Edited by Brian Bridges and Lok Sang Ho
Chapter 6: Governance in Federal India: Democracy and Economic Development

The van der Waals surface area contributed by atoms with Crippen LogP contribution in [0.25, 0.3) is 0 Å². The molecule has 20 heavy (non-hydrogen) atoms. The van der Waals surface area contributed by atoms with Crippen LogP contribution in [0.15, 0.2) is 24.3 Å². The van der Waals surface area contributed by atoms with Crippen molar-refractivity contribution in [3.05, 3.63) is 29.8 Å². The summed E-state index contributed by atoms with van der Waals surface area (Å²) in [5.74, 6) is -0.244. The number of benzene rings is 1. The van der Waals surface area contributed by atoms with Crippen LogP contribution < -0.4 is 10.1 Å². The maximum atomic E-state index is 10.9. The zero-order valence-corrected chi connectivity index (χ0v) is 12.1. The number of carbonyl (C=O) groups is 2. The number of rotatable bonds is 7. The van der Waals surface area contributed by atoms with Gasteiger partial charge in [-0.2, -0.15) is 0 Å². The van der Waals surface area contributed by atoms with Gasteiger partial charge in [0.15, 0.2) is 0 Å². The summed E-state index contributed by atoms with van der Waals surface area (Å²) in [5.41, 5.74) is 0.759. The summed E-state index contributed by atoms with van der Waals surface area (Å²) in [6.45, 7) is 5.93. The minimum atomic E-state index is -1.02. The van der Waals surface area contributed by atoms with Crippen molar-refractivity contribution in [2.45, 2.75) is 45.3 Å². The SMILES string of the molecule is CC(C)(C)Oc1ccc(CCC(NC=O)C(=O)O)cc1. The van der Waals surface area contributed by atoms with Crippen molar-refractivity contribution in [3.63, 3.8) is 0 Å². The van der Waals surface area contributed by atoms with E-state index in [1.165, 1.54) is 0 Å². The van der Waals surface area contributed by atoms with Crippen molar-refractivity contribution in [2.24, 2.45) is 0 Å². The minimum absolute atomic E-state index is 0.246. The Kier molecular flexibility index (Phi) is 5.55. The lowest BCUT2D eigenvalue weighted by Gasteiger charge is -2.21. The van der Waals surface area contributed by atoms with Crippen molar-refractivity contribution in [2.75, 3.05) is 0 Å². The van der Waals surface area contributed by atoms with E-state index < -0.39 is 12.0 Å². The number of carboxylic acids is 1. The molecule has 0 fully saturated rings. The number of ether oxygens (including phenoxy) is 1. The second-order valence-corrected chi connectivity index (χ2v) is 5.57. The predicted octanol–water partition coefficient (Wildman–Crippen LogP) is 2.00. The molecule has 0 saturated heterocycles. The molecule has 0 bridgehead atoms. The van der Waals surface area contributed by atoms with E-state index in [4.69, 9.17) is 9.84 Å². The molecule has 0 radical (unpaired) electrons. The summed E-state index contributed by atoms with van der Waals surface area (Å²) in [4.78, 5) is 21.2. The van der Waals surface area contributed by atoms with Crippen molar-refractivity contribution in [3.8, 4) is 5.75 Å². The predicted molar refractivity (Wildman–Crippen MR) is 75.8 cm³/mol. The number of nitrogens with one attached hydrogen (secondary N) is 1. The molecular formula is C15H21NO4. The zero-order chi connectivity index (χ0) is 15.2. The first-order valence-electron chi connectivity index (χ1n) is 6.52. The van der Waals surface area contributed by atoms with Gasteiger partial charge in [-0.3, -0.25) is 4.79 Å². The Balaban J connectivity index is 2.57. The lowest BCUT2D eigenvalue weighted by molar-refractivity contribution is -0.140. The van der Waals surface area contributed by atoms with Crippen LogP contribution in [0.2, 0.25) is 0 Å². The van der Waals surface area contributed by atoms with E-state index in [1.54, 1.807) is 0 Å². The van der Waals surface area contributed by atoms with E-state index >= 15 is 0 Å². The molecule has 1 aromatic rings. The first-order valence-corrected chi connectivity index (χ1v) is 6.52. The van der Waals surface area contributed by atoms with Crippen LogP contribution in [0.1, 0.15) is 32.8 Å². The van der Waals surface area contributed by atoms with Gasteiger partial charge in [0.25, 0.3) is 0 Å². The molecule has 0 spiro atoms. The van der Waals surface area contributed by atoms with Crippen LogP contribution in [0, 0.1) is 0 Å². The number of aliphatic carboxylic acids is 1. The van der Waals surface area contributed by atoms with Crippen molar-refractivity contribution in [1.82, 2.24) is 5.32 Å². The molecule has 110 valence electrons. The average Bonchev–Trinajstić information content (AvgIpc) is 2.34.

Eric M. Jepsen INTRODUCTION This chapter examines the relative successes and failures of the democratic experiment in contemporary India and considers ways that it has helped to shape the new political economic context in the post-1991 economic reform era. As India enters its 62nd year of post-partition independence, the country has seen democratic governance at the national level for these last three generations of independence, since the British Raj left the subcontinent in 1947. Nevertheless, India currently has several problems associated with some elements of its democratic practices. As well, the country is currently facing difficulties surrounding what has generally been a positive economic development experience of the last decade. However, there are very few people inside India or elsewhere in the world who would suggest that democracy is not on a firm footing in the country. The country has been in the top categorical ranking of “Free” as rated by the Freedom House Foundation for ten years1 and its elections are generally considered to be “free and fair” by international monitoring organizations. Nonetheless, as is the case with all other countries, there remain significant challenges to a fuller and more complete democratic deepening within India. While economic growth has been impressive for much of the last generation, and especially in the recent decade, the gains have not been spread evenly throughout the country. Certain states have done better than others and much of rural India has been left behind during India’s embrace of globalization. Whereas cities and enclaves surrounding...
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